The most award winning
healthcare information source.
TRUSTED FOR FOUR DECADES.
A WCT with 'P' Waves?
By Ken Grauer, MD, Professor Emeritus in Family Medicine, College of Medicine, University of Florida. Dr. Grauer is the sole proprietor of KG-EKG Press, and publisher of an ECG pocket brain book.
Scenario: Interpret the 12-lead ECG shown above obtained from a hemodynamically stable patient with underlying heart disease and new-onset palpitations. Despite the apparent QRS widening is this sinus tachycardia (arrow pointing to 'P waves' in lead II)?
Interpretation: The most important consideration in this case is that the patient is hemodynamically stable despite the tachycardia. This means that there is at least a moment of time to contemplate what the rhythm is likely to be. There looks to be a regular wide complex tachycardia (WCT) at a rate of about 150/minute. Although it is possible that a WCT may be supraventricular, the diagnosis of ventricular tachycardia (VT) is statistically far more likely. Despite the arrow in lead II, there are no definite P waves on this tracing. Instead, simultaneously obtained lead I suggests that the pseudo-P upright deflection under the arrow corresponds to the initial portion of the QRS complex. This is confirmed by the markedly widened QRS complexes present in all other leads. The rhythm is ventricular tachycardia.
Important points to emphasize from this case include the following:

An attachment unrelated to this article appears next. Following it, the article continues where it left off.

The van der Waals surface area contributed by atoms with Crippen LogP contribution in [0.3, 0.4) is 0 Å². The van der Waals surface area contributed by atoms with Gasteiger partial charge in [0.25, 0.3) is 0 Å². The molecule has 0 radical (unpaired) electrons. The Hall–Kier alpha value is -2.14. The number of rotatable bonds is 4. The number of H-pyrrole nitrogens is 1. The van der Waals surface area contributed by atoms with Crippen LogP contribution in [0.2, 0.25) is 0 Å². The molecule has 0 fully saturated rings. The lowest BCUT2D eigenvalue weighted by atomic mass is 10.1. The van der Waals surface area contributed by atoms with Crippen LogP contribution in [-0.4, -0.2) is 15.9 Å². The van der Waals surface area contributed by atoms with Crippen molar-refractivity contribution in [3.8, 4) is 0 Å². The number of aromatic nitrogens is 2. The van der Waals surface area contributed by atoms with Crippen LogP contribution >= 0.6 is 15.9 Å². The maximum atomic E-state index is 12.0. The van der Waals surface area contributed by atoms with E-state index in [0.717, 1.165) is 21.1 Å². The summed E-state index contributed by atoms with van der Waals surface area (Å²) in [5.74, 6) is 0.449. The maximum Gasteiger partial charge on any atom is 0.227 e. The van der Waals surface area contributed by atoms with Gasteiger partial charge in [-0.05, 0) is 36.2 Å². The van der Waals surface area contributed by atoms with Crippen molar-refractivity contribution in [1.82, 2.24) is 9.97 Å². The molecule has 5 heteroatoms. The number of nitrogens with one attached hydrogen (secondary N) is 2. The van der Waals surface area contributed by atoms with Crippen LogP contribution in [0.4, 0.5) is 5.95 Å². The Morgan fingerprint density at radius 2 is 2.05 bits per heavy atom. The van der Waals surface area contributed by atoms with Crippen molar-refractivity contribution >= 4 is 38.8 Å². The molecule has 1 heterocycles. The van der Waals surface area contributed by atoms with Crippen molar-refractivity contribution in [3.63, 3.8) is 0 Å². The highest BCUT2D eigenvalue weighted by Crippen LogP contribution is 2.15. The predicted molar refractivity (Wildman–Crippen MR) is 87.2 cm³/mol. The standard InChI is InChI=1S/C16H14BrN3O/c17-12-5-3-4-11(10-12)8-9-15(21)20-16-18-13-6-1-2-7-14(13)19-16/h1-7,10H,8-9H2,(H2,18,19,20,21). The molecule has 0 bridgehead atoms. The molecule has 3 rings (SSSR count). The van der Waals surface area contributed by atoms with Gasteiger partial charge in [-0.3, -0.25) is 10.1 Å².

VT is by far the most common cause of a WCT when there is either no atrial activity or uncertain atrial activity. Statistical odds that a WCT without P waves is VT rather than supraventricular tachycardia with preexisting bundle branch block or aberrant conduction exceed 90% when the patient in question has underlying heart disease.
Not all patients in VT immediately decompensate. Some may remain hemodynamically stable despite ongoing VT for hours, or even days.
Obtaining a 12-lead tracing during tachycardia may be invaluable for honing in on the etiology of a tachycardia. In this case, there are a number of clues that overwhelmingly suggest VT as the diagnosis. These include: 1) marked QRS widening in all other leads; 2) bizarre QRS axis during the tachycardia (extreme left axis deviation); 3) bizarre QRS morphology (not resembling any form of organized bundle branch block); 4) markedly negative QRS complex in lead left-sided V6 (which virtually always has more than a tiny r wave of positive activity); and 5) concordance of the QRS in precordial leads (all precordial lead QRS complexes are predominantly negative). Bottom line: 12 leads are better than one and a WCT without definite P waves should always be presumed to be VT until proven otherwise, regardless of whether the patient is hemodynamically stable.